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Intelligence Committee Members Find No 'Smoking Gun'

House and Senate intelligence committee members have determined that there is no "smoking gun" that could have implicated intelligence agencies for failing to deter the Sept. 11 terror attacks.

Committee findings are not expected until the end of this year, but lawmakers say after thousands of pages of documents they can find no single piece of information that could have been handled differently to prevent the attacks.

The top Republican on the Senate committee, Richard Shelby, R-Ala., said the committee would recognize a smoking gun if they saw it. But he adds, that wasn't what the panel was searching for. 

Chairman Bob Graham, D-Fla., also insisted that the committee wasn't engaged in "a witch hunt", searching for one piece of information that would lead to punishment.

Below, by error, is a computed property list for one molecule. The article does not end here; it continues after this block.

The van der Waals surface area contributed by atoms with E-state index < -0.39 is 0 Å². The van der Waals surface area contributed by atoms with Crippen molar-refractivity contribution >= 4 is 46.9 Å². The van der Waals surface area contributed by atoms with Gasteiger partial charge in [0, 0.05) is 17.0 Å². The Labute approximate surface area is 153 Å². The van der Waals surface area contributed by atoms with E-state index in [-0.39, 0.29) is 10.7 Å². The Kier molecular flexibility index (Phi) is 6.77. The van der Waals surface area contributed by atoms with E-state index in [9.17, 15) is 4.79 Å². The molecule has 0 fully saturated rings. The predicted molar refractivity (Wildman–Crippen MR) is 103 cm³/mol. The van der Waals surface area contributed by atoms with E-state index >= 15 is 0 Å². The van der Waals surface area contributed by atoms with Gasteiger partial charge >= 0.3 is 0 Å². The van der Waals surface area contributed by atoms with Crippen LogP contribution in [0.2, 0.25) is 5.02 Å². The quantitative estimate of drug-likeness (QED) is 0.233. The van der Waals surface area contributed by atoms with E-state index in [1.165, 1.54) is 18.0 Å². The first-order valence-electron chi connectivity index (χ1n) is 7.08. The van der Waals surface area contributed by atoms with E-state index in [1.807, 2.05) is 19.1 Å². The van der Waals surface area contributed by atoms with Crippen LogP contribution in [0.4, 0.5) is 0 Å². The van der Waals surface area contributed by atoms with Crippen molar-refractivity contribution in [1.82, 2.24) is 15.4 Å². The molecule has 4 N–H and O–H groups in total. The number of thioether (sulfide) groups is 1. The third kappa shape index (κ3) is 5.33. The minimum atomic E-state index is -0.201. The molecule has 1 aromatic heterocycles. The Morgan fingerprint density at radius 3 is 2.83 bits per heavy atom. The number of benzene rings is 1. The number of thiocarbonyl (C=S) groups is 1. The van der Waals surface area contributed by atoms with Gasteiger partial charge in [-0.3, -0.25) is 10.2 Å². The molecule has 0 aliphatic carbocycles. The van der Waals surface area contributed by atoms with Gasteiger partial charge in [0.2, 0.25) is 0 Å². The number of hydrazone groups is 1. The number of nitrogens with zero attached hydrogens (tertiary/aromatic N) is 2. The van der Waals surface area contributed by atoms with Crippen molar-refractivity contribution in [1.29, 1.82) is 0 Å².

Instead, Graham said committee members are looking at the overall picture to see if government officials could have done a better job to prevent the terror attacks. 

Lawmakers in both parties, Cabinet secretaries, and President Bush have repeatedly said the attacks weren't an effect of failed intelligence.

Committee members said they are focusing now on future solutions to existing structural communications problems between intelligence and law enforcement agencies.  The Committee is looking backward and forward for weaknesses in the system.  It is also considering the intelligence components of the new Department of Homeland Security.

Fox News' Carl Cameron and the Associated Press  contributed to this report